If you’re not already loyal to one of the country’s three major drug store chains, the trio is stepping up the battle for your business. But whether some of their new savings plans are actually improvements over what they have now, is up for debate.

First up, Walgreens, the largest American drug store chain, has announced details of its entry into the loyalty card game. Walgreens’ “Balance Rewards” will be its first nationwide loyalty program, after some limited tests in the past. The second- and third-largest drug store chains, CVS and Rite Aid, already have well-established loyalty programs. So while Walgreens may be a little late to the party, it has grand ambitions. “With 7,900 stores and almost six million people walking through our stores every day, we do expect this to be one of, if not the largest retail loyalty programs in the country, if not the world,” the store’s “chief customer experience officer” tells the Wall Street Journal.

Balance Rewards, which launches on September 16, will allow card holders to earn points for purchases, or “for making healthy choices”, like getting their immunizations or participating in the “Walk With Walgreens” wellness program. Points can then be redeemed for cash off a future purchase. Customers can begin signing up ten days in advance, starting September 6, when the website Walgreens.com/Balance goes live.

For now, at least, Walgreens will continue its existing Register Rewards program. Register Rewards are essentially cash-back offers on certain products, that can be applied to your next purchase. In contrast, Balance Rewards will require card holders to build up a bank of points before any rewards can be redeemed. So, in theory, the combination should appeal to both couponers – who use coupons and Register Rewards for immediate out-of-pocket savings – and non-couponers, who can earn discounts just by shopping.


Rite Aid, meanwhile, is taking its “cash back” rewards program digital. The company announced this week that beginning September 2, +UP Rewards will be automatically loaded to customers’ wellness+ loyalty cards, instead of being printed at the bottom of receipts. After testing the program, “customers in the pilot program overwhelmingly told us that they appreciated not having to worry about keeping their receipts and bringing them back to the store to redeem their +UPs,” the chain’s Chief Operating Officer said in a news release. Customers can still opt out if they prefer receiving their +UPs on paper.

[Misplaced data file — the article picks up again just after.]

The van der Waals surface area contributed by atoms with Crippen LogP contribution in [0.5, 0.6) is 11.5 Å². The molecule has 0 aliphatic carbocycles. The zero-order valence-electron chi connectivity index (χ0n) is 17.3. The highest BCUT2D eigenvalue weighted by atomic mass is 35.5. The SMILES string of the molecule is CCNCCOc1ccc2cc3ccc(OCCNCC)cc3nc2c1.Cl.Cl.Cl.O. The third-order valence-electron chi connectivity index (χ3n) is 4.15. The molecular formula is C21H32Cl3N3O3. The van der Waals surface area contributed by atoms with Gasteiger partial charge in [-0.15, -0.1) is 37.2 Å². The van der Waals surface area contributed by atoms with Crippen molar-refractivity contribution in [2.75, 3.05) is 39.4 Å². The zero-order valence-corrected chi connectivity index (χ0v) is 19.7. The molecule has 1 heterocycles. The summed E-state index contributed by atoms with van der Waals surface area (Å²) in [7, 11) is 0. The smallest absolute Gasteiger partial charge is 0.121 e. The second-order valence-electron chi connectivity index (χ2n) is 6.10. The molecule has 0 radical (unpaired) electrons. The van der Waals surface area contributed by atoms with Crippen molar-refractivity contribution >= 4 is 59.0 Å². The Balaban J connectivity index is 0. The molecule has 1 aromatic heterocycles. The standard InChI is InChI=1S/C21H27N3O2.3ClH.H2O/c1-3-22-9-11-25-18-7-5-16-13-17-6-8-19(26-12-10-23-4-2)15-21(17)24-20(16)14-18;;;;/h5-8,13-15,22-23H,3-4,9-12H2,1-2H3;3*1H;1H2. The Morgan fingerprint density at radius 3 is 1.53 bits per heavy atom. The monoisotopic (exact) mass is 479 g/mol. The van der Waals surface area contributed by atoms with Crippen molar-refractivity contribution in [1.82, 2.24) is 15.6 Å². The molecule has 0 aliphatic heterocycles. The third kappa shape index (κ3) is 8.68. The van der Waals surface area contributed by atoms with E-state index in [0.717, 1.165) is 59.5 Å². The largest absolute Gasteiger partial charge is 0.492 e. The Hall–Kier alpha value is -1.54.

There are some hidden wrinkles to this new development, though. Regardless of whether they’re digital or on paper, +UPs will only be available to use starting the morning after they’re received. They’ll no longer be available to use immediately, in one transaction after another. Plus, going digital will require a bit of work to ensure your +UPs don’t expire. Card holders will need to “manage” the rewards loaded onto their card through their online account, and “clip” the ones they want to use. Otherwise, the default will be to deduct the highest-value +UP Reward loaded onto the card, not the one that is set to expire soonest. So while customers may appreciate not having to worry about keeping their receipts, they will have to worry about keeping their rewards from expiring before they can be used.

Finally, CVS already has the largest and most well-established loyalty program. So it’s not announcing any major overhaul, just a new partnership that could allow some of its card holders to save a bit more. The drug store chain announced this week that it’s teaming up with the shopping application Shopkick. Only in the San Francisco area right now, users who download the Shopkick app will be “recognized” when they walk into a CVS store, and will automatically earn points that can be redeemed on purchases at any one of thousands of Shopkick’s partner stores.

CVS’s loyalty program is the largest, longest-lived and most active by far, with 70 million users. So the Shopkick partnership is really just an additional perk and not part of a loyalty program overhaul. Shopkick does deal in points, though, and CVS prides itself on the fact that its own ExtraCare loyalty program doesn’t do points. Reacting to Walgreens’ new points-based system, a CVS executive told the Wall Street Journal that “customers often find points confusing as the benefits are often deferred.”

Customers may also find all of these new drug store loyalty program developments confusing. We’ll find out, as they roll out in the weeks to come.

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